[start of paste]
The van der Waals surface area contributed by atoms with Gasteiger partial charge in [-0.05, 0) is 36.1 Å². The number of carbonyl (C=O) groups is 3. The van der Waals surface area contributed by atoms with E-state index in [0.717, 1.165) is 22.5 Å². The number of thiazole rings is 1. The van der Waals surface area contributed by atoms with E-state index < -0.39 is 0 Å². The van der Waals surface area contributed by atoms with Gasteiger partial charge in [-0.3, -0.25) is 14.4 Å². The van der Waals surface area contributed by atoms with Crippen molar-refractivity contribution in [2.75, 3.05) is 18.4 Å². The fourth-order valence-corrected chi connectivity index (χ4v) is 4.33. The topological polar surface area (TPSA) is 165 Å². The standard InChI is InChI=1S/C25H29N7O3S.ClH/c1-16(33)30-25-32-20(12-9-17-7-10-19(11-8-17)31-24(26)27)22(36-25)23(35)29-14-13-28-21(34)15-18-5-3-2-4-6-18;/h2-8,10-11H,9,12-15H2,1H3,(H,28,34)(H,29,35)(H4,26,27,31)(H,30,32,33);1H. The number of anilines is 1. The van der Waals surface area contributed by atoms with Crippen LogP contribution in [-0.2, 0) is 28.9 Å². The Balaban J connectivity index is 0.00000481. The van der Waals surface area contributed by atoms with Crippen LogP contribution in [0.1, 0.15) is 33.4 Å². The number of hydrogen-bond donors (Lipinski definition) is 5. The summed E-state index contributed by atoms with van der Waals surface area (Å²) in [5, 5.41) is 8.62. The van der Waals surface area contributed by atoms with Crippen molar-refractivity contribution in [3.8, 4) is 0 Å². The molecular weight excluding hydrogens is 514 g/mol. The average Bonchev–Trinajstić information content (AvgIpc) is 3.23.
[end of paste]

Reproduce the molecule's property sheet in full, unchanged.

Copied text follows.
The van der Waals surface area contributed by atoms with Gasteiger partial charge in [-0.05, 0) is 36.1 Å². The number of carbonyl (C=O) groups is 3. The van der Waals surface area contributed by atoms with E-state index in [0.717, 1.165) is 22.5 Å². The number of thiazole rings is 1. The van der Waals surface area contributed by atoms with E-state index < -0.39 is 0 Å². The van der Waals surface area contributed by atoms with Gasteiger partial charge in [-0.3, -0.25) is 14.4 Å². The van der Waals surface area contributed by atoms with Crippen molar-refractivity contribution in [2.75, 3.05) is 18.4 Å². The fourth-order valence-corrected chi connectivity index (χ4v) is 4.33. The topological polar surface area (TPSA) is 165 Å². The standard InChI is InChI=1S/C25H29N7O3S.ClH/c1-16(33)30-25-32-20(12-9-17-7-10-19(11-8-17)31-24(26)27)22(36-25)23(35)29-14-13-28-21(34)15-18-5-3-2-4-6-18;/h2-8,10-11H,9,12-15H2,1H3,(H,28,34)(H,29,35)(H4,26,27,31)(H,30,32,33);1H. The number of anilines is 1. The van der Waals surface area contributed by atoms with Crippen LogP contribution in [-0.2, 0) is 28.9 Å². The Balaban J connectivity index is 0.00000481. The van der Waals surface area contributed by atoms with Crippen LogP contribution in [0.1, 0.15) is 33.4 Å². The number of hydrogen-bond donors (Lipinski definition) is 5. The summed E-state index contributed by atoms with van der Waals surface area (Å²) in [5, 5.41) is 8.62. The van der Waals surface area contributed by atoms with Crippen molar-refractivity contribution in [3.8, 4) is 0 Å². The molecular weight excluding hydrogens is 514 g/mol. The average Bonchev–Trinajstić information content (AvgIpc) is 3.23.